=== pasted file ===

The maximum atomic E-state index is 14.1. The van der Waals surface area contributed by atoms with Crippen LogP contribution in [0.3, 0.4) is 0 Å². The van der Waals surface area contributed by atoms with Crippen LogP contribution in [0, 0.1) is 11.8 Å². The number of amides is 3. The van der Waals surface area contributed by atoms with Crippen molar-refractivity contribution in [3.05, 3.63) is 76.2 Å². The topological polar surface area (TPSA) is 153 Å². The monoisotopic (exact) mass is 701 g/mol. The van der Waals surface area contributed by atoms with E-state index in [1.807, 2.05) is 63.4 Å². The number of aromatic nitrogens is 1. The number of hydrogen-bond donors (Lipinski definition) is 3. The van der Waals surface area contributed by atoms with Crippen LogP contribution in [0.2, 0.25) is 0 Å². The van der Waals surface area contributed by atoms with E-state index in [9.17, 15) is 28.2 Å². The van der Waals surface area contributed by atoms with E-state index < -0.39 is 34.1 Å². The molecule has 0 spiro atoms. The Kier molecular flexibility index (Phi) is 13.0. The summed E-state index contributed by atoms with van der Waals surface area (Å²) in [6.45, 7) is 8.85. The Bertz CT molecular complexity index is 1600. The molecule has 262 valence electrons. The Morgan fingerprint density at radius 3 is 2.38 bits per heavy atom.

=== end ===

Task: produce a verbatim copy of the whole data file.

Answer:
The maximum atomic E-state index is 14.1. The van der Waals surface area contributed by atoms with Crippen LogP contribution in [0.3, 0.4) is 0 Å². The van der Waals surface area contributed by atoms with Crippen LogP contribution in [0, 0.1) is 11.8 Å². The number of amides is 3. The van der Waals surface area contributed by atoms with Crippen molar-refractivity contribution in [3.05, 3.63) is 76.2 Å². The topological polar surface area (TPSA) is 153 Å². The monoisotopic (exact) mass is 701 g/mol. The van der Waals surface area contributed by atoms with E-state index in [1.807, 2.05) is 63.4 Å². The number of aromatic nitrogens is 1. The number of hydrogen-bond donors (Lipinski definition) is 3. The van der Waals surface area contributed by atoms with Crippen LogP contribution in [0.2, 0.25) is 0 Å². The van der Waals surface area contributed by atoms with E-state index in [9.17, 15) is 28.2 Å². The van der Waals surface area contributed by atoms with E-state index < -0.39 is 34.1 Å². The molecule has 0 spiro atoms. The Kier molecular flexibility index (Phi) is 13.0. The summed E-state index contributed by atoms with van der Waals surface area (Å²) in [6.45, 7) is 8.85. The Bertz CT molecular complexity index is 1600. The molecule has 262 valence electrons. The Morgan fingerprint density at radius 3 is 2.38 bits per heavy atom.